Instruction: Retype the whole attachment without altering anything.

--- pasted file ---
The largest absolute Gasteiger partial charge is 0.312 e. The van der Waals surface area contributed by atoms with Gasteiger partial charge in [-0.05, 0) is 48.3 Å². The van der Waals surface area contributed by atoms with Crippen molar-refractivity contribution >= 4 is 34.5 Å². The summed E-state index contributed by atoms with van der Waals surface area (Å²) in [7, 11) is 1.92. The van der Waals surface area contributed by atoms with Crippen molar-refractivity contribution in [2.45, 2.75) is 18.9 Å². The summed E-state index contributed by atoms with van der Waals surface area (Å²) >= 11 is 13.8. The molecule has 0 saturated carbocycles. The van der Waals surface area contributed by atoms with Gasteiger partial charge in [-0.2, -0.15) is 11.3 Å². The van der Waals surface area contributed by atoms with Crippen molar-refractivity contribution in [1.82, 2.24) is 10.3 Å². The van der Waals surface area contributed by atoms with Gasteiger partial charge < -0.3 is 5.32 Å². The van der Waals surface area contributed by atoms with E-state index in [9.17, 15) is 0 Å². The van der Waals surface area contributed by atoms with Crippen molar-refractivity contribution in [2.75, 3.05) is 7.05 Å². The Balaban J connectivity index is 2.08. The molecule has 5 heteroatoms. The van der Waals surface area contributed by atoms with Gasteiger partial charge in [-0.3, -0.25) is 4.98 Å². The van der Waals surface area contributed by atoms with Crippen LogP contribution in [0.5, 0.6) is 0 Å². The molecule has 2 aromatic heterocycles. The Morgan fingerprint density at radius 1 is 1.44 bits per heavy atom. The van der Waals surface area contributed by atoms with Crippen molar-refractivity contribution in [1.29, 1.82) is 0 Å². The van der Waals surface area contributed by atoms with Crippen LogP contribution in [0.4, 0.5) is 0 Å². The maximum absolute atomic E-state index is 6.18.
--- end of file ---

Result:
The largest absolute Gasteiger partial charge is 0.312 e. The van der Waals surface area contributed by atoms with Gasteiger partial charge in [-0.05, 0) is 48.3 Å². The van der Waals surface area contributed by atoms with Crippen molar-refractivity contribution >= 4 is 34.5 Å². The summed E-state index contributed by atoms with van der Waals surface area (Å²) in [7, 11) is 1.92. The van der Waals surface area contributed by atoms with Crippen molar-refractivity contribution in [2.45, 2.75) is 18.9 Å². The summed E-state index contributed by atoms with van der Waals surface area (Å²) >= 11 is 13.8. The molecule has 0 saturated carbocycles. The van der Waals surface area contributed by atoms with Gasteiger partial charge in [-0.2, -0.15) is 11.3 Å². The van der Waals surface area contributed by atoms with Crippen molar-refractivity contribution in [1.82, 2.24) is 10.3 Å². The van der Waals surface area contributed by atoms with Gasteiger partial charge < -0.3 is 5.32 Å². The van der Waals surface area contributed by atoms with E-state index in [9.17, 15) is 0 Å². The van der Waals surface area contributed by atoms with Crippen molar-refractivity contribution in [2.75, 3.05) is 7.05 Å². The Balaban J connectivity index is 2.08. The molecule has 5 heteroatoms. The van der Waals surface area contributed by atoms with Gasteiger partial charge in [-0.3, -0.25) is 4.98 Å². The van der Waals surface area contributed by atoms with Crippen LogP contribution in [0.5, 0.6) is 0 Å². The molecule has 2 aromatic heterocycles. The Morgan fingerprint density at radius 1 is 1.44 bits per heavy atom. The van der Waals surface area contributed by atoms with Crippen molar-refractivity contribution in [1.29, 1.82) is 0 Å². The van der Waals surface area contributed by atoms with Crippen LogP contribution in [0.4, 0.5) is 0 Å². The maximum absolute atomic E-state index is 6.18.